The New Monthly Magazine and Literary Journal, Volume 1 (Google eBook)

Front Cover
H. Colburn, 1821
0 Reviews
  

What people are saying - Write a review

We haven't found any reviews in the usual places.

Contents


Common terms and phrases

Popular passages

Page 583 - Morning Now the bright morning star, day's harbinger, Comes dancing from the east, and leads with her The flowery May, who from her green lap throws The yellow cowslip, and the pale primrose. Hail bounteous May that dost inspire Mirth and youth, and warm desire; Woods and groves are of thy dressing, Hill and dale doth boast thy blessing. Thus we salute thee with our early song, And welcome thee, and wish thee long.
Page 83 - For who, to dumb forgetfulness a prey, This pleasing anxious being e'er resign'd, Left the warm precincts of the cheerful day, Nor cast one longing...
Page 160 - T^EAR no more the heat o' the sun -*- Nor the furious winter's rages; Thou thy worldly task hast done, Home art gone, and ta'en thy wages : Golden lads and girls all must, As chimney-sweepers, come to dust. Fear no more the frown o...
Page 16 - TRIUMPHAL arch, that fill'st the sky When storms prepare to part, I ask not proud Philosophy To teach me what thou art : Still seem, as to my childhood's sight, A midway station given For happy spirits to alight Betwixt the earth and heaven.
Page 629 - But when lust, By unchaste looks, loose gestures, and foul talk, But most by lewd and lavish act of sin, Lets in defilement to the inward parts, The soul grows clotted by contagion, Imbodies, and imbrutes, till she quite lose The divine property of her first being.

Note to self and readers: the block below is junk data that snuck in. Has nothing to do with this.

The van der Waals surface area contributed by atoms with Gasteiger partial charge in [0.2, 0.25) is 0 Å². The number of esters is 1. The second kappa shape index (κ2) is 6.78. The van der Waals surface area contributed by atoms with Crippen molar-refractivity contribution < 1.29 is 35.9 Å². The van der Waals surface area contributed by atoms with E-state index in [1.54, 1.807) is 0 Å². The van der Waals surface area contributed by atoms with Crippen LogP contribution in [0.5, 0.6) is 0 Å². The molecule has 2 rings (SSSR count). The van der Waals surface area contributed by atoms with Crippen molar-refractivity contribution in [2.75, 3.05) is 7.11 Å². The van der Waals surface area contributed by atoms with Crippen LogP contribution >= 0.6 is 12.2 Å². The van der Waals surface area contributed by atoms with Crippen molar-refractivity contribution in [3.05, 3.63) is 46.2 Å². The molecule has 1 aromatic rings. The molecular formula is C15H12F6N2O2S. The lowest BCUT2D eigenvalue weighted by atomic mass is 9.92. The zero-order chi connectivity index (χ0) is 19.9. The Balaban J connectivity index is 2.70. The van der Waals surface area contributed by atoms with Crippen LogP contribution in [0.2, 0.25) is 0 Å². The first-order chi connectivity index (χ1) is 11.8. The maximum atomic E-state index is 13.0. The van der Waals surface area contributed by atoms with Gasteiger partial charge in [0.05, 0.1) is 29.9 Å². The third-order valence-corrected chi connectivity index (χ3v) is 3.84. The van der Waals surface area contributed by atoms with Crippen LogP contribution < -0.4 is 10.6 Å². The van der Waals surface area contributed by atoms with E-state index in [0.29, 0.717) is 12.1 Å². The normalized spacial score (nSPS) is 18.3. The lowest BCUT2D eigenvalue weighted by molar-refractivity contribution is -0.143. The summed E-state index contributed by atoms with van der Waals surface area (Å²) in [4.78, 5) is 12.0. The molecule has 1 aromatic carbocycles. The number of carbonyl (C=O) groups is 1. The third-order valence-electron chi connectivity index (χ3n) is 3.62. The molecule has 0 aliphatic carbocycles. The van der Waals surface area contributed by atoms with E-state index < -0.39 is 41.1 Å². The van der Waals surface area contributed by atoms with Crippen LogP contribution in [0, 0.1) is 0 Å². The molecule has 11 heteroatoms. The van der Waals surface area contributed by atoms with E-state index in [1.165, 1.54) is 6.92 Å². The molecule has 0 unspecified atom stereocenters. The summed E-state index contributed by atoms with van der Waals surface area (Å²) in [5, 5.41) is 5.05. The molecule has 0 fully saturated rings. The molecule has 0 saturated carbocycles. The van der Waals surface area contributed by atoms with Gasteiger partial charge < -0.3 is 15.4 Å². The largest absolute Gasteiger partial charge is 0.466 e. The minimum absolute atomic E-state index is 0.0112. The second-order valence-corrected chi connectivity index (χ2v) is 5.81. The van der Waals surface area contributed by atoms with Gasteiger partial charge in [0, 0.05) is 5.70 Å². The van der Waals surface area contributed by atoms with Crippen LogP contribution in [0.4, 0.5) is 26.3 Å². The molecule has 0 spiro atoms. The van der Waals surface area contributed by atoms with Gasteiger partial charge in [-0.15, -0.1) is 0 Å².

Page 629 - Lets in defilement to the inward parts, The soul grows clotted by contagion Imbodies, and imbrutes, till she quite lose The divine property of her first being. Such are those thick and gloomy shadows damp Oft seen in charnel vaults and sepulchres, Lingering and sitting by a new-made grave, As loth to leave the body that it loved, And linked itself by carnal sensualty To a degenerate and degraded state.
Page 250 - Insuperable height of loftiest shade, Cedar, and pine, and fir, and branching palm, A sylvan scene; and as the ranks ascend Shade above shade, a woody theatre Of stateliest view.
Page 518 - But rather to tell how, if art could tell, How from that sapphire fount the crisped brooks, Rolling on orient* pearl and sands of gold...
Page 492 - ... or ever the silver cord be loosed, or the golden bowl be broken, or the pitcher be broken at the fountain, or the wheel broken at the cistern. Then shall the dust return to the earth as it was : and the spirit shall return unto GOD Who gave it.
Page 387 - The Lord is my rock, and my fortress, and my deliverer; my God, my strength, in whom I will trust; my buckler, and the horn of my salvation, and my high tower.

Bibliographic information